Good Design is Intentional
Scenarios, where everything is perfectly aligned for a feature or product to work exactly as intended, are the path of least resistance. The inconvenient complexities of what might go wrong are pushed to the side or ignored altogether. Our focus becomes the MVP (minimum viable product) while handling edge cases becomes secondary. However, these edge cases seldom get addressed, and more often than not, the MVP becomes the final version. Long-term consequences are ignored over short-term gain, and this is precisely when features and products are set up to negatively impact people.
🧑🎨 Design 101 in a world of designers - in Humane by Design.
The Strangely Beautiful Experience of Google Reviews
Because of Google Reviews — because multiple people took the time to review this squat bridge in the middle of nowhere — I felt like I was part of some shared human experience, the newest member of an obscure club. Maybe the other reviewers would disagree, but this moment felt powerful, like seeing other people’s names etched into a park bench or finding yourself deeply moved by the graffiti inside a public bathroom stall. But it was also weird: This tool for consumer reviews had become a digital guestbook for anything and everything in the world.
🤗 When reviewing becomes a true craft - by Will McCarthy.
The Four Shifts: An Overview
Human minds are like champagne corks. With new experiences and interactions, they swell and expand. And they no longer fit back into the bottle they emerged from. During the past 1000 days everybody in the world has gone through a social, health, government, business, and personal crisis because of Covid, rapidly shifting economies and other changes. This has exposed the fault lines in society and business that existed before 2019 and new technology break throughs and work behaviors have created secondary and tertiary shocks and people are different. The future does not fit in the mindsets of the past.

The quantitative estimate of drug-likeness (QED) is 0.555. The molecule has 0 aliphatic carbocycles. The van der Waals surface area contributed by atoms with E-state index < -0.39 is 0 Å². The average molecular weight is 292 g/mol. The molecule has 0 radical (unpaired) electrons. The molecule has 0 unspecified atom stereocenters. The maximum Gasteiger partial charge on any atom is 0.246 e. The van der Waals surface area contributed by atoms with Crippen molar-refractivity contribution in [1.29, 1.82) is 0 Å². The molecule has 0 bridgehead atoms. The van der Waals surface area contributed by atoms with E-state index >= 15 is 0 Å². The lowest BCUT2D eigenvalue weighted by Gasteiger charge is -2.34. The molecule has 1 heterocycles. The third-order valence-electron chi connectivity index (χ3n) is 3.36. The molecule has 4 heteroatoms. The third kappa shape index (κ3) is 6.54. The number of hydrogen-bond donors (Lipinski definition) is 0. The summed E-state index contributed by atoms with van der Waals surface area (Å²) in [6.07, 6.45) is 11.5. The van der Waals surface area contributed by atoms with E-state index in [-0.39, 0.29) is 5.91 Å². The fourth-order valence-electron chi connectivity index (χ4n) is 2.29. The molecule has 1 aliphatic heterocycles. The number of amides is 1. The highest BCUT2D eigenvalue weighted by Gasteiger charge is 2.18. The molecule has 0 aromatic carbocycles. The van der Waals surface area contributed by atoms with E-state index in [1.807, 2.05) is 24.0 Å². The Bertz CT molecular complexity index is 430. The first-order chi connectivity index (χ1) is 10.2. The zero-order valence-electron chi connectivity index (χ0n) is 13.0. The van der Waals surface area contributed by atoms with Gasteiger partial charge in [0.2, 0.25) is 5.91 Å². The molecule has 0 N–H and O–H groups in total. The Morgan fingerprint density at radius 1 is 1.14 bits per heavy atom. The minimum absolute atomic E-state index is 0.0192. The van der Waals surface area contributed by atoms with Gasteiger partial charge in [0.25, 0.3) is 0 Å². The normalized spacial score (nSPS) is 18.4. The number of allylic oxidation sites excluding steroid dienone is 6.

🧠 Is the mindset last to adapt? - Rishad Tobaccowala.
Creators, Creativity, and Technology with Bob Iger
2005, there were forces of disruption, they were already impacting the business, but they were still relatively superficial. Web 1.0 and the internet growth we were seeing back then were starting to impact a variety of things, including consumer behaviour. But not merely as much obviously as we have seen, but it was clear that the promise of the internet was vast, and I think that there was anxiety that was just starting to build in the [media ]industry. People running traditional media companies were being asked to be visionaries and how were they going to 1/ contempt with disruption, and 2/ how would they thrive in a newly disrupted world… As I looked ahead at a world where there was so much distribution, I also saw a world where there’ll be a lot production, creativity and a lot more consumption.
🤷♀️ How does a company, that was born in the industrial age, thrive in that kind of world👆? - A16Z with Bob Iger.
Please, feel free to send tips, comments, and ideas for the next digest by replying to this post. Or, send them directly to 📭 firstname.lastname@example.org